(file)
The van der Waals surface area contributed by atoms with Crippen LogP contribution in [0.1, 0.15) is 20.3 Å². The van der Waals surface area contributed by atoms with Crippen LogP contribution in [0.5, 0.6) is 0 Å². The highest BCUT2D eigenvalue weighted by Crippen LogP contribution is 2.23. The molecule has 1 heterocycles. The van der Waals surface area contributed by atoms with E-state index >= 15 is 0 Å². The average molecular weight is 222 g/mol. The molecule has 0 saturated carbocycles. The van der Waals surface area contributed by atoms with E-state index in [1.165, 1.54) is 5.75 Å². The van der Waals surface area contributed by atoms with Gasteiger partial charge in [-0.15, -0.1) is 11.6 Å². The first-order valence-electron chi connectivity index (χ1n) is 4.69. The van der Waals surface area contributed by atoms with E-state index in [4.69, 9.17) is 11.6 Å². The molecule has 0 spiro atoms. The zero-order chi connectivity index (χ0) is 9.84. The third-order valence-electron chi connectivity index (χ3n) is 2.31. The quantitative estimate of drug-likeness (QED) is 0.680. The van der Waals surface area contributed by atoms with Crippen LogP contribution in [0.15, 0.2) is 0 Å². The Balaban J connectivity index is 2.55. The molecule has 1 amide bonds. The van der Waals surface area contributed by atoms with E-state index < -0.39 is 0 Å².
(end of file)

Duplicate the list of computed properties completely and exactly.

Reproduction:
The van der Waals surface area contributed by atoms with Crippen LogP contribution in [0.1, 0.15) is 20.3 Å². The van der Waals surface area contributed by atoms with Crippen LogP contribution in [0.5, 0.6) is 0 Å². The highest BCUT2D eigenvalue weighted by Crippen LogP contribution is 2.23. The molecule has 1 heterocycles. The van der Waals surface area contributed by atoms with E-state index >= 15 is 0 Å². The average molecular weight is 222 g/mol. The molecule has 0 saturated carbocycles. The van der Waals surface area contributed by atoms with E-state index in [1.165, 1.54) is 5.75 Å². The van der Waals surface area contributed by atoms with Gasteiger partial charge in [-0.15, -0.1) is 11.6 Å². The first-order valence-electron chi connectivity index (χ1n) is 4.69. The van der Waals surface area contributed by atoms with E-state index in [4.69, 9.17) is 11.6 Å². The molecule has 0 spiro atoms. The zero-order chi connectivity index (χ0) is 9.84. The third-order valence-electron chi connectivity index (χ3n) is 2.31. The quantitative estimate of drug-likeness (QED) is 0.680. The van der Waals surface area contributed by atoms with Crippen LogP contribution in [0.15, 0.2) is 0 Å². The Balaban J connectivity index is 2.55. The molecule has 1 amide bonds. The van der Waals surface area contributed by atoms with E-state index < -0.39 is 0 Å².